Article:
CECIMO, the European Association of the Machine Tool industries recently organized the Additive Manufacturing European Conference (AMEC) at the European Parliament in Brussels, where high level representatives from industry, academia, EU institutions, think tanks and standardisation organisations discussed how to achieve the full-scale industrialisation of additive manufacturing (AM) in a rapid and cost-effective manner whilst generating the highest value for society.
Jean Camille Uring, President of CECIMO: “Additive manufacturing can satisfy Europe’s appetite for innovation and can boost the added value of industrial production. AM is still a relatively young technology which needs to be further developed so that its full potential can be unleashed. Europe has to move fast amidst global competition to turn AM into a mainstream technology that serves multiple sectors.”
The conference was hosted by Reinhard Bütikofer, Member of the European Parliament, who explains that an ambitious EU industrial policy is needed because it taps into new technologies and industrial trends to promote competitiveness and sustainability. He emphasises that, to enable the market uptake of AM, this policy should address research and development needs and promote SME finance, awareness raising, standardisation and skills.
At the conference, strong emphasis was put on the impact of AM on the society. Along with applications in automotive and energy, AM has early applications in the aerospace and medical sectors. Lightweight construction of air vehicles allows saving thousands of tons of emissions every year. AM energises efficient production of customized prosthetics and implants, providing a better quality of life to hundreds of thousands of people at reduced costs.
Director General of CECIMO is Filip Geerts, who states that as AM is moving fast as a mainstream technology, adequate government policy plays a vital role in technology development and market uptake. He also thinks that Europe has the potential of becoming the global centre of excellence in AM.
Clara de la Torre, Director for Key Enabling Technologies, at DG Research of the European Commission comments on the outcome of the event: “Only in the 7th Framework Programme (2007-2013), €160 million in EU funding was granted to more than sixty successful projects on additive manufacturing technologies. In the first year of the Horizon 2020 Programme, in 2014, nine AM projects and actions were selected to benefit from more than €17 million in EU funding.” De la Torre highlights that AM benefits from funding both as a ‘key enabling technology’ and as a solution provider to ‘societal challenges’.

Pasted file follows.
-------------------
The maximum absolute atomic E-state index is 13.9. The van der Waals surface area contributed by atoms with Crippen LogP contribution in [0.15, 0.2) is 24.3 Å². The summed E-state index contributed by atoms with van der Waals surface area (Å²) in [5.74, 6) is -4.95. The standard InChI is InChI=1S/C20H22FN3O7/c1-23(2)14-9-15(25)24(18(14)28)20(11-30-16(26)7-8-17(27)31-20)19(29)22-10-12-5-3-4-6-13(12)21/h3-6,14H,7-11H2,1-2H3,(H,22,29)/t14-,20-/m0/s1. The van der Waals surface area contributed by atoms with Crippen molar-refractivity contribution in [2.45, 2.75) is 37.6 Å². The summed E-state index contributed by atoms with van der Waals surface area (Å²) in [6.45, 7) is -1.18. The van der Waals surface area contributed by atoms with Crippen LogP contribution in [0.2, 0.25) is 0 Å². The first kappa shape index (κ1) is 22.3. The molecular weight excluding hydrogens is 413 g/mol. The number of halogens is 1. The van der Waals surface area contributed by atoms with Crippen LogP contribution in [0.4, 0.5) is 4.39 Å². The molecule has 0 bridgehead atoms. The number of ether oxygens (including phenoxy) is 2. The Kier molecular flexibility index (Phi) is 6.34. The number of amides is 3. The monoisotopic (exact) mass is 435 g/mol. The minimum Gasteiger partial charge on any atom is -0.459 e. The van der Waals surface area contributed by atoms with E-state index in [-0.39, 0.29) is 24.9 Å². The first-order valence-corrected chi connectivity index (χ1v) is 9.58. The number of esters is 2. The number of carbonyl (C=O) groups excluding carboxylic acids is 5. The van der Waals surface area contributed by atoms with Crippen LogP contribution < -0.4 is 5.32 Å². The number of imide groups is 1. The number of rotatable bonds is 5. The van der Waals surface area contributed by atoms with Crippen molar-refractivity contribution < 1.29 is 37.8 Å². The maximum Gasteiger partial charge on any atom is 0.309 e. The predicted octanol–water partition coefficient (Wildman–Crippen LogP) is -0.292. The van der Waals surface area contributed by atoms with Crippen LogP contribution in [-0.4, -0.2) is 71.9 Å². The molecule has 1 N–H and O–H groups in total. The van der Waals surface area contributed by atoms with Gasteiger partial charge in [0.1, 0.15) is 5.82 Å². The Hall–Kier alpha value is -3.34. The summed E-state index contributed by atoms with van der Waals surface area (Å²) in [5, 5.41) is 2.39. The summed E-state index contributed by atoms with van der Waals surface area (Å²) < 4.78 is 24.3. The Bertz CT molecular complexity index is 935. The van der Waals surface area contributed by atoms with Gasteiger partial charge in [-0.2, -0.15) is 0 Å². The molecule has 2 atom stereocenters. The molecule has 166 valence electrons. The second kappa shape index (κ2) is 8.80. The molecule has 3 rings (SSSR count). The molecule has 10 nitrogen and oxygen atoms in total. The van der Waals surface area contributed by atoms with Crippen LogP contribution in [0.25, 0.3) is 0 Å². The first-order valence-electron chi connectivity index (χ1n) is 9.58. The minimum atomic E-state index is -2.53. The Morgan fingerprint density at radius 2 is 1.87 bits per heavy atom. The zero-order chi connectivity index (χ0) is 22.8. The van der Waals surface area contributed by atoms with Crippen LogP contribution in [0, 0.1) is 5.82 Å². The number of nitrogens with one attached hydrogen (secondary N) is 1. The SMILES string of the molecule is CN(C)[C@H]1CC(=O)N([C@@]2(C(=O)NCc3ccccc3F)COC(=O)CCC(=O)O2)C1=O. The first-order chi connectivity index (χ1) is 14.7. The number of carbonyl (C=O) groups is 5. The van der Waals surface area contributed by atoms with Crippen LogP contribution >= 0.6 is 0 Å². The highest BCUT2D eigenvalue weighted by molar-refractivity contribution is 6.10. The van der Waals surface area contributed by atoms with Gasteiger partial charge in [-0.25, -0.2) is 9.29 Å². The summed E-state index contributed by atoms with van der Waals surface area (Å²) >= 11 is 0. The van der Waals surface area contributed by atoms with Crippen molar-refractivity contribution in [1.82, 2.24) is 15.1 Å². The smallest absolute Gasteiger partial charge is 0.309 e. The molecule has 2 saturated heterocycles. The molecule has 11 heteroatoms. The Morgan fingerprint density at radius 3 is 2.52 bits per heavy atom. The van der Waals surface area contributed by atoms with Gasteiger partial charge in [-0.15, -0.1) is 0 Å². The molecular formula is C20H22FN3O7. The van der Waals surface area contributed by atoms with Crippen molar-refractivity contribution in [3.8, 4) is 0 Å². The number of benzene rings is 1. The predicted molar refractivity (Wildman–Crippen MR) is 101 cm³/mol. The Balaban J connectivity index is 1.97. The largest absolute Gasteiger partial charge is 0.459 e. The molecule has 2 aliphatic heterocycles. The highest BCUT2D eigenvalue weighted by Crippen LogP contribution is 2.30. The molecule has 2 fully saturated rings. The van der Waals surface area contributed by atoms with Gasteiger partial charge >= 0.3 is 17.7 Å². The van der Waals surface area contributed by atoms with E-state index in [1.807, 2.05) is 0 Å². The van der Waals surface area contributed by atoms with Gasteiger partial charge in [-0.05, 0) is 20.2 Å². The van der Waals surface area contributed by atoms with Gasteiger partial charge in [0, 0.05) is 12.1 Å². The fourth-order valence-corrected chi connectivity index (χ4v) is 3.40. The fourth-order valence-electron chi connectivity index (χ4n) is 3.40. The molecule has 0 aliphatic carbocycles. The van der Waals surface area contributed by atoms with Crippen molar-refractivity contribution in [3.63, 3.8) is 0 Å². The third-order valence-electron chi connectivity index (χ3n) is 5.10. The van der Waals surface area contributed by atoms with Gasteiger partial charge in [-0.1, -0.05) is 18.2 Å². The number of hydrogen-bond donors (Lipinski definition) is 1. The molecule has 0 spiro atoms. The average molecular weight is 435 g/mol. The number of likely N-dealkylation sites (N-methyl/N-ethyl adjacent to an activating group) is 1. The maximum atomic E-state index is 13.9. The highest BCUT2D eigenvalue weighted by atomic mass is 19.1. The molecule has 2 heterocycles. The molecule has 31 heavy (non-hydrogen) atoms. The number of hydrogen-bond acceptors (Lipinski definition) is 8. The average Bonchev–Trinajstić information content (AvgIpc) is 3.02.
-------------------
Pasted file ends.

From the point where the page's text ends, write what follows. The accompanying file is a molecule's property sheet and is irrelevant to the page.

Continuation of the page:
Industrial and research stakeholders underlined that the continuation of EU funding is essential to overcome AM’s current technical limitations and also to bring the technology closer to series production to unlock its full economic potential.
A call has been raised to the EU to adopt a ‘European strategy for Additive Manufacturing’ which bridges complementary capabilities and resources across Member States and such a strategy should look beyond research funding in order to accelerate the market uptake of AM, including standardisation, finance, awareness raising, skills, IPR, liability as well qualification and certification procedures. Standards will be instrumental to build market confidence in this new technology. As education appears to be the key enabler of AM, it is essential to place AM in education curricula, and to give students and the industrial workforce access to hands-on training. Designers and engineers set the transformative power of AM free across sectors, be it machine tools, aerospace or automotive.
Mr Geerts concludes: “Europe does not have the luxury to lag behind competitors in disruptive technologies which transform the economy. It has to aim at global leadership. We hope that the new EU Industrial Policy Roadmap and the Digital Single Market Strategy will give the necessary attention to AM”. He also invites all the stakeholders to contact CECIMO to participate in the association’s AM-related activities.